Kevin Krim leaned forward in his seat, nodding grimly as ADA Stuart Silberg delivered closing remarks at the trial of Yoselyn Ortega for the 2012 murders of Kevin’s 6-year-old daughter, Lucia, and 2-year-old son, Leo. Outside the courtroom doors, nearly a dozen photographers and cameramen stood behind a vinyl crowd-control barrier screen-printed with the scales of justice.
Nearly two months after the trial’s opening statements, the jury is out at the nanny trial. After surrendering their cell phones, 12 jurors retired to a private room adjacent to court, where they are now deliberating on Ortega’s plea of not guilty by reason of insanity on two counts of murder in the first degree, and two counts in the second degree.
Both prosecution and defense delivered closing arguments on Monday. ADA Silberg delivered his summation, with his boss, Manhattan district attorney Cy Vance, watching from the back of the room. Kevin Krim sat in front. His wife, Marina Krim, has not been present in court since her searing seven-hour testimony about the day she walked in on Ortega wielding a knife next to Lucia and Leo’s bloodied bodies.
“On October 25, 2012, this defendant went into the bathroom of the Krim apartment and murdered two innocent children,” Silberg began. On the far side of the room, a man in blue jeans operated a TV camera on a tripod. (Judge Carro permitted one local news camera during opening statements, and one yesterday.) “She did it intentionally, with full understanding of exactly what it was she was doing. Every stab, every slash, each one had a purpose, and that purpose was to end the lives of those children. She had a death struggle with a 6-year-old.”
Ortega, who is pleading not guilty by reason of insanity, watched from her seat at the defense table — even the killer seemed spellbound when Silberg described her crime. After stabbing Lucia Krim more than 20 times, as the girl twisted and turned, Ortega cut her throat. Next, Silberg said, the nanny turned her attention to Leo, slashing his throat from behind. He reminded the jurors of the crime-scene photo they reviewed during the first week of the trial. “The photograph that I know you’ll never forget, that you’ll probably never be able to remove from your memory, shows how she laid them out in that tub.”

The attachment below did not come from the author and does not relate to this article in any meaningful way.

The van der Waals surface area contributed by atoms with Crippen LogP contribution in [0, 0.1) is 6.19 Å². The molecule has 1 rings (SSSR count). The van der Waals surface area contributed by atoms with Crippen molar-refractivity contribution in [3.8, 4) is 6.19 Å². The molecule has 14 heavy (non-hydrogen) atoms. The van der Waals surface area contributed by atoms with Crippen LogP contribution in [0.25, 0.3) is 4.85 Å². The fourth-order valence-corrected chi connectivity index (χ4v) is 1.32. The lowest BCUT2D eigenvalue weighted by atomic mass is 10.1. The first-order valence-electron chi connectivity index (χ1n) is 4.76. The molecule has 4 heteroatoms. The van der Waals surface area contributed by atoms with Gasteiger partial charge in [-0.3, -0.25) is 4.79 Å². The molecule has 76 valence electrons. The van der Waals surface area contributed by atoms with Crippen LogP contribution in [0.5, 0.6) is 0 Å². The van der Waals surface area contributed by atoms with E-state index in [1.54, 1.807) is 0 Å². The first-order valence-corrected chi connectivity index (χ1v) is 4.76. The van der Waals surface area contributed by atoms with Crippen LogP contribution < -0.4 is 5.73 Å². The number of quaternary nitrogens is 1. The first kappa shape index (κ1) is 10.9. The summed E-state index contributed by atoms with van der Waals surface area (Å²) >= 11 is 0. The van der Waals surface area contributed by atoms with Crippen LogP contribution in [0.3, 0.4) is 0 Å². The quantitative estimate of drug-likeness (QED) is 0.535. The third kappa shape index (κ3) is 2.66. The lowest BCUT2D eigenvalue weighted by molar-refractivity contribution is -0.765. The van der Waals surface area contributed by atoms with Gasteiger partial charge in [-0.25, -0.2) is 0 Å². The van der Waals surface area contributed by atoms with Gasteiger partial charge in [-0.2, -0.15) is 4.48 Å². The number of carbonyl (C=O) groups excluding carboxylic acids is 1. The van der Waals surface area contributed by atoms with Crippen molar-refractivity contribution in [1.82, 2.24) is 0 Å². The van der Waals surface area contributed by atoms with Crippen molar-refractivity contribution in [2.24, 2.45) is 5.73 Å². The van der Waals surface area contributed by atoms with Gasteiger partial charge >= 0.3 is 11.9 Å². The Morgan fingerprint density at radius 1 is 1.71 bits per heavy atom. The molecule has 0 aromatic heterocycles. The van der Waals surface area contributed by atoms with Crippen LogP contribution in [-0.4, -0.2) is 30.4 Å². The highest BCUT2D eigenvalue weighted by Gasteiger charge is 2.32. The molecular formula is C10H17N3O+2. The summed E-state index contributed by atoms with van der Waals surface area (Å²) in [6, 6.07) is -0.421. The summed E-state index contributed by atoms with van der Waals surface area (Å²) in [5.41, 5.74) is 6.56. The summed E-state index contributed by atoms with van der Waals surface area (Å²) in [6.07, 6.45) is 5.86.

It was a brutal way to start a summation. But, Silberg argued, “brutality is important for determining what was in the defendant’s mind.” Since Ortega concedes that she killed the children, and is pleading not guilty by reason of mental disease or defect, the jury must assess the defendant’s mind. Silberg argues that Lucia’s “death struggle” demonstrates Ortega’s intent to kill. To gather knives from the kitchen, then systematically kill two children with increasing efficiency, demonstrates a single-minded goal, Silberg said.
Defense lawyer Valerie Van Leer-Greenberg argues that Ortega suffers from depression with psychotic features, which rendered her incapable of understanding the nature and consequences of the crime. After the crime, Ortega told several psychiatrists she believed she was carrying out orders from the Devil when she killed the children. The lawyer’s sweeping summation began with an overview of the insanity defense, invoking ancient Roman law and Talmudic code. (A stenographer seemed to suppress a giggle during the moment of grandeur.)
Van Leer-Greenberg has been an unapologetically aggressive presence in court, moving for a mistrial on a daily basis. She cross-examined a cop so aggressively, I thought he might cry. But in her closing argument, Van Leer-Greenberg struck a gentler tone. “Everyone has feelings here. No one’s asking you to take them and throw them out the window,” she told the jury. “What I’m asking you to do is to compartmentalize. I’m asking you to take your feelings, keep them, put them in a section of your heart, and just think with logic.”